FOM: e intersect pi
Harvey Friedman
friedman at math.ohio-state.edu
Fri Jan 23 13:45:38 EST 1998
This post is inspired by Randall Holmes, 2:58PM 1/23/98.
A common fatuous objection to set theoretic foundations of mathematics is
that it picks ad hoc presentations of basic structures in mathematics and
saddles mathematics with ridiculous "theorems" like the intersection of e
and pi is e. Or some ad hoc definition of pairing like (x.y) = {{x},{x,y}}.
Fatuous objections like these are uniformly handled in the manner indicated
by my positive posting 5:42PM 11/15/97, 5:Constructions. Applied to here,
we use the standard set theoretic development to prove what might be called
"literal" R, say by Dedekind cuts, with its ordered field structure. This
is what is riddled with phenomenon like the intersection of e and pi. Then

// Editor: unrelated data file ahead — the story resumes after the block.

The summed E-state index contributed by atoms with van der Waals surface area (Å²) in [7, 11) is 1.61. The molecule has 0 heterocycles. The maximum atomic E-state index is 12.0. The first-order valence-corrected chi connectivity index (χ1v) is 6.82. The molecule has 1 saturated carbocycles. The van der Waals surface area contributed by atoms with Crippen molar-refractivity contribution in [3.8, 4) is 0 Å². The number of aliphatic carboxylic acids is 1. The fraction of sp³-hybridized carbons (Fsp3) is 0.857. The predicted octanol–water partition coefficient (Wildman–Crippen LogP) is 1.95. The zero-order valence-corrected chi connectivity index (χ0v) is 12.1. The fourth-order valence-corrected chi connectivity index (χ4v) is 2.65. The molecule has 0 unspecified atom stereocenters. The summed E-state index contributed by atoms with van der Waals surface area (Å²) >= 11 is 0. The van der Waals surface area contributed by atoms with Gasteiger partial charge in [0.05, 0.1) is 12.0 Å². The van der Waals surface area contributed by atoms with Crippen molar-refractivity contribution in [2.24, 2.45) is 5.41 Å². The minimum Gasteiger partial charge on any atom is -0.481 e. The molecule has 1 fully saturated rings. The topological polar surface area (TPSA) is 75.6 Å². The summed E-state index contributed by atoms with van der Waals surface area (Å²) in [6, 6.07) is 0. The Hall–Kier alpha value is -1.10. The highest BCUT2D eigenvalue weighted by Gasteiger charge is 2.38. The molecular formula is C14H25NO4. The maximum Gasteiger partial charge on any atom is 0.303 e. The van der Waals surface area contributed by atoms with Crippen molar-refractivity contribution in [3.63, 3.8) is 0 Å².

we have proved "there exists a complete ordered field." Then we apply the
rule in the previous posting that asserts that we can introduce a constant
symbol for a complete ordered field. Then there is no more problem of the
kind the other side is complaining about. In practice, of course, one
introduces a complex of constants for the components of an ordered field.
One can do a similar thing with ordered pairing. Here one can introduce a
function symbol and postulate the important property. One proves as a
metatheorem that these moves are conservative extensions. So they can be
added as proof rules. These are, basically, "definitional extension"
theorems of logic.
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